You could have more skaters in this drill, but it's usually tough to find shooters for goalie drills, so three is probably as high as is possible.

Drill #2
This is also a "blind" drill, where the goalie starts out with his eyes closed.

The coach stands about twenty feet away and tumbles a puck, tossing it in the air so that it's going to bounce erratically when it lands on the ice.

Each puck should be thrown differently--different heights, different speeds.

When the puck is still in the air, the coach shouts "GO!", and the goalie has to find the puck, even if it's not in his expected visual frame (So a puck high in the air can be difficult to acquire, because the goalie is never expecting a puck to be that high, but it does happen in games on deflections sometimes).

Eli calls these "knuckle pucks", and they're very, very difficult to handle in games.

There should be a shooter (or even two) located close to the goalie, and their job is to get their stick on the tumbling puck and shoot. Their locations should change between reps, just like in the previous drill.

The shooters can shoot immediately or make one pass to set up a shot from the other player.

This is a very in-close drill, with an unpredictable puck, so it's a somewhat different type of data being acquired than the other drill. In both, though, there's a flood of information that the goalie has to acquire immediately.

Interested? Here's where you can help.

If you have ideas for on-ice drills based on these principles, please e-mail me. Also, if you can come up with off-ice drills that incorporate these ideas, also let me know. I think these skills can definitely be improved off-ice, but not at the computer--it needs to be based in 3D space, so that his body can move at the same time he's acquiring the information.

I think this is totally doable, and it will really help Eli build his game. Thank you for your help.

Tuesday, December 06, 2016


It began with this text:
Canepa World Netless Tennis Championships. 3:30-4:15 pm, Monday December 5. Because nets are for wimps and losers.

It was sent to Eli 15.4 at 2:00 pm yesterday.

"You know, some people would say that no nets on the courts, snow, and thirty-eight degrees means no tennis," he said.

"Some people say that," I said. "Other people see nothing but opportunity."

"I'm in," he said. "It's on."

The nets at the tennis center were taken down last week, much to our surprise. Because of the weather up here, all the outdoor nets get taken down for winter.

That's okay, though, because we invented our own rules variation.

Ground stroke service from the baseline, and every shot must land beyond the service line. That makes for a surprisingly satisfying and intense game, even without nets. It's kind of racquetball, kind of tennis, kind of its own thing.

Going into this championship match, though, I had a problem.

Eli is so much stronger than I am now, and he hits so much harder. I wasn't sure I could beat him at regular tennis anymore.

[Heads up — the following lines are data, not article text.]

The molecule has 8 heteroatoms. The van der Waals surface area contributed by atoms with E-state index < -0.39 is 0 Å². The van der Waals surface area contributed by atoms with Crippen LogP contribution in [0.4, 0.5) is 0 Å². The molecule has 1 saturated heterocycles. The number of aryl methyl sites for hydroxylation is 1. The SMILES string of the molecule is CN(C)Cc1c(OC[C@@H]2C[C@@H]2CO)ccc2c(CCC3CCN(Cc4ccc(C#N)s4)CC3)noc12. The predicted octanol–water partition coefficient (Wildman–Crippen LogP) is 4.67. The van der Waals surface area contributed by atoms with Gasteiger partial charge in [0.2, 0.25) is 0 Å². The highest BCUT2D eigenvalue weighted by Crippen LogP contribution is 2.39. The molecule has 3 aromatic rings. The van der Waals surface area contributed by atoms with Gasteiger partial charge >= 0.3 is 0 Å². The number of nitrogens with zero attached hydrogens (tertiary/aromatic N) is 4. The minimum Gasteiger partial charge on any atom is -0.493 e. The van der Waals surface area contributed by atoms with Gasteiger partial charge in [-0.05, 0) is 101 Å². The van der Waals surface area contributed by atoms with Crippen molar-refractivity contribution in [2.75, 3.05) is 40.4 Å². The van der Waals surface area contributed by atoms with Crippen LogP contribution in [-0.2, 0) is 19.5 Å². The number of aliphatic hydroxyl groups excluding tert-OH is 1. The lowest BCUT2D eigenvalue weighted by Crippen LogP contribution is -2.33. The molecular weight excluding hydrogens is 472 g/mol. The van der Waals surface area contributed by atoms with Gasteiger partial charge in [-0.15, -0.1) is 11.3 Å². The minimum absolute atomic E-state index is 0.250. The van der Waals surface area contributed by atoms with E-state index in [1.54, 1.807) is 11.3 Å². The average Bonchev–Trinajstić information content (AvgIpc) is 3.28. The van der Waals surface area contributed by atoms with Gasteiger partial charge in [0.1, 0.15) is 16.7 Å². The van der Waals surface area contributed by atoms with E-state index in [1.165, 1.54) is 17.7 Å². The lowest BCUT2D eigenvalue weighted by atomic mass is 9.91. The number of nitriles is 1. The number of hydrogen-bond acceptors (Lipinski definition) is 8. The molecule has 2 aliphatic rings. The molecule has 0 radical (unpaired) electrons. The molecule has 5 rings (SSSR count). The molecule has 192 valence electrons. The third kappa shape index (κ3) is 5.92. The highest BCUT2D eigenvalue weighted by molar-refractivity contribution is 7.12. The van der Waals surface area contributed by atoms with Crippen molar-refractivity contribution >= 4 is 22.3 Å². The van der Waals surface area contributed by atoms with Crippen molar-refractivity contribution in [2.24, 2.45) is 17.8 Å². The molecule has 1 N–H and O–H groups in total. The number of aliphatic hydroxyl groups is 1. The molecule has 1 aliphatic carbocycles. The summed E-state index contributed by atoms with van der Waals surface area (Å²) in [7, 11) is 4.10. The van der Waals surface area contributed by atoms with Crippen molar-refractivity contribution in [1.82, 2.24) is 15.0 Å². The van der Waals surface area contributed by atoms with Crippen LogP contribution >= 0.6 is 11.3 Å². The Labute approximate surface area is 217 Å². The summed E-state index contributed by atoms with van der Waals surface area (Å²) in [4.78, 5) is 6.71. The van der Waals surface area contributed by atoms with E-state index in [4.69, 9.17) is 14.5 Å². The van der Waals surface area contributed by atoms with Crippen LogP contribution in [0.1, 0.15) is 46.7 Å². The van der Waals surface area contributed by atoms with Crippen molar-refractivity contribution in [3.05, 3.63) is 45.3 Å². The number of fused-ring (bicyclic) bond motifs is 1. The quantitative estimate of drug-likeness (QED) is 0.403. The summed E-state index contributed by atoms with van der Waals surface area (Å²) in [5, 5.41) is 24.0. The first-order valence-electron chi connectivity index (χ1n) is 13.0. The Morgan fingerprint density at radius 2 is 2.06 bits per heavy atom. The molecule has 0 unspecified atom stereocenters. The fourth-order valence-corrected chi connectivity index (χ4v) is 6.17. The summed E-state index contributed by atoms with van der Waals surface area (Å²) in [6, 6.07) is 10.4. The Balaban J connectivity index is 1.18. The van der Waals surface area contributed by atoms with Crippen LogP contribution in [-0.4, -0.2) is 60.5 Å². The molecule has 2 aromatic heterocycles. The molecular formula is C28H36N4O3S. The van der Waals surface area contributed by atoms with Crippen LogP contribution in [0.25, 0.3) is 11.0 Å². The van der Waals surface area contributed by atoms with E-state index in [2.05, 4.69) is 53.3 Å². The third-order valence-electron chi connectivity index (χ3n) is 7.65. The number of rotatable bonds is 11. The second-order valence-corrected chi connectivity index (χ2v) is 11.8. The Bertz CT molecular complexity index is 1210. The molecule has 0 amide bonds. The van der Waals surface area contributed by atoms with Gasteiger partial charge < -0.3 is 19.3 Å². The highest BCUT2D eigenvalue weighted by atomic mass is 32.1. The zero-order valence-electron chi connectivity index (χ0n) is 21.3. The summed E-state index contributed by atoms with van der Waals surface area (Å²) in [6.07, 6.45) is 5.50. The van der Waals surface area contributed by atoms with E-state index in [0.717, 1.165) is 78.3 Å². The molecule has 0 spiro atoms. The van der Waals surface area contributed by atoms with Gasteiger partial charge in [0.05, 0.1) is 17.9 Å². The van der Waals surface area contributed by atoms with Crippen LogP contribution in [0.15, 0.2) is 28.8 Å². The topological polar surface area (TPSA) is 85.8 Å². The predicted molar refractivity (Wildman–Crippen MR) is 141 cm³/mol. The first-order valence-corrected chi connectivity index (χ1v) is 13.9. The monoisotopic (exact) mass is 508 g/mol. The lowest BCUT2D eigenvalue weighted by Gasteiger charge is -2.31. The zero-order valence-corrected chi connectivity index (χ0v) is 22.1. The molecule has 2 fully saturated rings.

For the World Championships of Netless Tennis, though, I had a secret weapon.

"New balls," I said, handing him the can.

"Finally!" he said. "Every practice ball we have is so flat."

"Hey, World Championships," I said. He laughed.

The court was about 90% dry, with snowdrifts along the fence. During warmups, Eli hit a ball past me that rolled to the fence. "Hey, keep that ball out of the snow, and oh my god did I just say that?" he said, laughing.

We were both laughing. A lot.

"Okay, three sets to ten points, have to win by two," I said, as we finished warming up.

"Sounds good," he said. "You're toast."

"I have one request," I said. "Since I'm an elderly gentlemen compared to me, allow me to pick the balls we use."

"Oh no," he said. "What are you up to?"

"Well, you won't find out unless you let me choose the balls," I said.

"All right," he said. "I'll regret this."

I reached into my bag and pulled out three red and yellow balls, and held them up. "OH MY GOD!" he said, laughing so hard he almost fell over.

These were training balls for young kids learning how to play. They're 15% larger than a regular tennis ball (which doesn't sound like much, but they look HUGE), with 75% reduced bounce. Plus, because of the size increase, they're much, much slower.

Power? Useless.


We played.

My personal highlight was serving and volleying (an underhand serve, lobbed almost to the baseline), after which Eli held up his hand.

"Need a minute?" I asked.

"I can't see," he said. "I'm laughing so hard I'm crying."

It was over in two sets, 12-10 and 11-9, equal parts drama and comedy. I sank to my knees and held up a "WORLD CHAMPIONSHIP" that I had secreted away.

"That was an unbelievable amount of fun," Eli said, laughing.

"Let's keep going," I said. We played a third set, just for fun, and laughed all the way.

Monday, December 05, 2016

Holiday Tragedy

Investigators say Operator was texting Santa at time of accident

Learner's Permits

I was hoping for a Fisher-Price My First Snowstorm© as an introduction to winter driving.

This is the mildest fall/early winter that anyone can remember in Grand Rapids. Amazing, really. We played tennis outdoors last week.

Last week, looking at the St. Louis forecast (games there last weekend), it looked like there might be a bit of rain, but no snow.